The Imagination Technologies board of directors declared in a statement on Tuesday that it has “received interest from a number of parties” in purchasing the entire company, and has started a formal sale process. The company noted in April that it was selling off its MIPS and Ensigma businesses, in an effort to concentrate on its new PowerVR Furian architecture.
As part of the announcement, the board has declared that it will not be publicly identifying bidders for the company. It also made clear that there was no guarantee that any offer would be formally made, nor are there any obligation to accept any offer.
Imagination is the creator of mobile graphics processing architectures, most notably its PowerVR architecture, which is used in a number of smartphones, tablets, and other compact devices. Apple uses the company’s architecture in many of its products, including iPhones, iPads, the Apple TV, Apple Watch, and iPods.
Apple’s declaration in April that it would stop using Imagination’s intellectual property within two years means a significant reduction in revenue for Imagination, as it will not be eligible for royalty payments under the current license and royalty agreement. Apple’s license fees and royalties represented revenue of $75.8 million for the 2015-2016 financial year, and rose to approximately $81 million for the fiscal year that ended on April 2017.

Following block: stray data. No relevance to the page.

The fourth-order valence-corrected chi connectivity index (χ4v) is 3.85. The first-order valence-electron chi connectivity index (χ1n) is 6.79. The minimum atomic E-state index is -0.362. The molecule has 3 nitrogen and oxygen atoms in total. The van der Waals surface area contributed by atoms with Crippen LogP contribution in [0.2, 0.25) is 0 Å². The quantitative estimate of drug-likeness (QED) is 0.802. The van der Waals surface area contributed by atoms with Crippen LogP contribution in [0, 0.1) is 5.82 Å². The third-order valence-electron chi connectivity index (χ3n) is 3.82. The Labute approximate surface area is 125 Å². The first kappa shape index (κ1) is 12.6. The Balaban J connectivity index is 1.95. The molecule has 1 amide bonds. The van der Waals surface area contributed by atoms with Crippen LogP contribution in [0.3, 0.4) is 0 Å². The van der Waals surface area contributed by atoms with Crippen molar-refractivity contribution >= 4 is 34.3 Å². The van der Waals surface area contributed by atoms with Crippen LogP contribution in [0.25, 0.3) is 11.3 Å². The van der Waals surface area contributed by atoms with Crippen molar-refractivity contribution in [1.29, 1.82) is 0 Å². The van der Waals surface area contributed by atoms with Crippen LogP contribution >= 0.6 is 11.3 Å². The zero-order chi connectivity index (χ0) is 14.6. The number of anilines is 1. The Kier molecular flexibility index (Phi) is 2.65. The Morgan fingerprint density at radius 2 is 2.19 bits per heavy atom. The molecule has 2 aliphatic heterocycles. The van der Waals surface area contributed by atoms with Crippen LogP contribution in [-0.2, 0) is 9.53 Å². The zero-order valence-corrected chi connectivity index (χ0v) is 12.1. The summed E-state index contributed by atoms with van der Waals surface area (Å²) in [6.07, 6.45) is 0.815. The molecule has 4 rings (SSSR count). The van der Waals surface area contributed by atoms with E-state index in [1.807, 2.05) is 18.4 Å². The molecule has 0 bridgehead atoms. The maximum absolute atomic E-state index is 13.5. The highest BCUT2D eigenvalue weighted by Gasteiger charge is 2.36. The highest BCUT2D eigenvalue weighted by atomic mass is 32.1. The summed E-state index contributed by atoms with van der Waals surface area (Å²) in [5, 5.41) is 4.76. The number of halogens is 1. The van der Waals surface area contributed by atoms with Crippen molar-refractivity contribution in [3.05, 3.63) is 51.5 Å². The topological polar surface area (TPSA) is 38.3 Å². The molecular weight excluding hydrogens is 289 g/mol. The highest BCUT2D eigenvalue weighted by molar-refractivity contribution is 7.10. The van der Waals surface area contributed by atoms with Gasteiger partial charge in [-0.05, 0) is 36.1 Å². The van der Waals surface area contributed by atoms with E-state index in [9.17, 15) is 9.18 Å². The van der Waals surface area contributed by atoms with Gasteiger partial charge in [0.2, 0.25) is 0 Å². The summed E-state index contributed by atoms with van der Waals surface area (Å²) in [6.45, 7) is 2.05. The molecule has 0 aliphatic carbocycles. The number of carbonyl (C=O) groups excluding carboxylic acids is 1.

The UK firm’s shares plunged in value by more than 60 percent in the immediate wake of the announcement, and 70 percent to date.
Apple was said to be in talks to acquire Imagination early last year, though ultimately no such deal was made. Apple has asserted that it has been “working on a separate, independent graphics design in order to control its products.”
Apple has also taken time to poach a number of Imagination’s staff over the last two years, including GPU architects and designers. These employees could help Apple to produce its own graphics architecture, potentially saving it from having to pay royalty fees to other companies to license any GPU technology.
Imagination also implies in Thursday’s statement there could be a legal fight in the future over the in-house graphics architecture move. The company has declared in the past that Apple has not presented any evidence to substantiate its assertion that it will no longer require Imagination’s technology, without violating Imagination’s patents, intellectual property, and confidential information.
While evidence has been requested by Imagination, Apple has declined to provide any to the company, and has reportedly not accepted overtures from Imagination for potential alternative commercial arrangements.